If your kids are older, they can work with you to reinforce this. You hold puppy on the leash, your child comes up and interacts with the puppy. As soon as he gets overly excited and bites down, have your child immediately turn and leave the room and his line of sight. He will learn that when he bites, his playmates leave.
Consistency is the key here.
Regarding the housetraining, again you're overdoing it on the crate. And he's very young, many dogs aren't fully housetrianed until they are 6 months old! Keep rewarding him when he goes potty outside, there's not a lot you can do to correct him when he goes in the crate.
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Sign yourself up for a puppy class ASAP. Your dog sounds like alot of puppies and dogs I would call pushy, not aggressive. True aggression is more like a true attack, to hurt or scare the person, other dog or object away, it stems from fear. Pushy dogs/puppies use biting, jumping up on people just obnoxious behavior in general. It really is the puppy or dog trying to get attention, somewhere along the way he acted a bit pushy and found that he got some attention. To a Lab weather its bad attention vs good attention, its all attention and they want it. Between birth and 16/18 weeks is a huge learning/Imprinting stage, so get some training now, look up NILIF(Nothing in life is for free), also stop giveing him attention unless hes earned it. Good Luck PS>Look into a gentle leader.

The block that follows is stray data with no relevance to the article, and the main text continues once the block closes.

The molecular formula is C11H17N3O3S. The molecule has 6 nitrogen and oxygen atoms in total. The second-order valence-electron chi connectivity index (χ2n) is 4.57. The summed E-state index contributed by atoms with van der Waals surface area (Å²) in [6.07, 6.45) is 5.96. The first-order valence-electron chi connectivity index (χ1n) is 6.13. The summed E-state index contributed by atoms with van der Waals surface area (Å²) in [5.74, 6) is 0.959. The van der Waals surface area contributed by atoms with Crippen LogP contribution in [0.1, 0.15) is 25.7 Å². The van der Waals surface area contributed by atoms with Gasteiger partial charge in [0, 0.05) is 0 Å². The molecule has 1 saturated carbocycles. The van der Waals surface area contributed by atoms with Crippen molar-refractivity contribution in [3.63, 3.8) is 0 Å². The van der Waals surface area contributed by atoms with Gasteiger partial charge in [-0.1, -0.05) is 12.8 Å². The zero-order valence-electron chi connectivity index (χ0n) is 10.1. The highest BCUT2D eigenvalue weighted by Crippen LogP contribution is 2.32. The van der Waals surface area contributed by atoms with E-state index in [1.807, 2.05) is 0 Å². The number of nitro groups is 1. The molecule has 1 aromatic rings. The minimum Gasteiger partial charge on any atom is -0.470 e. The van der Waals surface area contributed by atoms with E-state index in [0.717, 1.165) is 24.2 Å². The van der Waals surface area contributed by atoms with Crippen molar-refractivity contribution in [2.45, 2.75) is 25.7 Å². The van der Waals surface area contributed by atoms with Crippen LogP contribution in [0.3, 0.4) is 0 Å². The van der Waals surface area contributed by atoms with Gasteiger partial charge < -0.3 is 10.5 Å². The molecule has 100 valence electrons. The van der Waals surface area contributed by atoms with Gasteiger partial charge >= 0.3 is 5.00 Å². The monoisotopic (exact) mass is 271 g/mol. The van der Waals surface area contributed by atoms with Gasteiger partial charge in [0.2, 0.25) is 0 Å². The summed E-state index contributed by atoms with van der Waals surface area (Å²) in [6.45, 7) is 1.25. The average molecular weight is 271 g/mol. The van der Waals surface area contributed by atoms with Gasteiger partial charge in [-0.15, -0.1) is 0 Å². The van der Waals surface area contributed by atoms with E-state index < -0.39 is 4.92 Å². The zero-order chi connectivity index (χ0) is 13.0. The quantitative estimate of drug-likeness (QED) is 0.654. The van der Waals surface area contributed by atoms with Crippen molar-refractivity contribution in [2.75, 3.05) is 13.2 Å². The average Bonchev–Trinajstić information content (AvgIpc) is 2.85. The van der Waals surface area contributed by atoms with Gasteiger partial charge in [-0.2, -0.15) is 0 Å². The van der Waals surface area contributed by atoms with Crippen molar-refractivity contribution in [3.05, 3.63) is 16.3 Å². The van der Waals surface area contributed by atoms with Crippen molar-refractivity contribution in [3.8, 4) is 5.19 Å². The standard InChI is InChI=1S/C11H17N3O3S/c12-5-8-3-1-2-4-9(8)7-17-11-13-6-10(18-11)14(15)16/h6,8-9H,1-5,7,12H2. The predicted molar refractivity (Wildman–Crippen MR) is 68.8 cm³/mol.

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I had the same problems with my Black Lab at the same age. He slept on his way home with us the first day and was a terror after that. He was very very mouthy but it was not aggression. It was playfulness and, as one of the other members replied, a lack of manners. They are very mouthy. It took a while to grow out of it. The only thing that worked for me was walking away from him. Everytime I played with him, if he bit me, I would pull my hands away, say "No!" and walk away. That ends the attention. Eventually it stopped.
As far a crate training was concerned. I would put him in for short periods of time and gradually increased it. I would feed him all of his meals in his crate so he would associate the crate with something positive. And nothing is more positive to a lab then food. I would also hide treats in his crate so when he came back to it he would find them. At night I would move his crate into my bedroom so he would be close by. I found that this was a really good strategy because he would never cry as when I would crate him and go to a different room in the house. I could also hear him if he wanted to go out in the middle of the night, which was pretty often in the beginning. One of the reasons your chocolate is having accidents could be that the crate is too big for him. I have read that if there is enough room he could use part for his den and go in the other part. They suggest putting a box in the crate to take up some of the space. I don't know if it works, it's just what I read.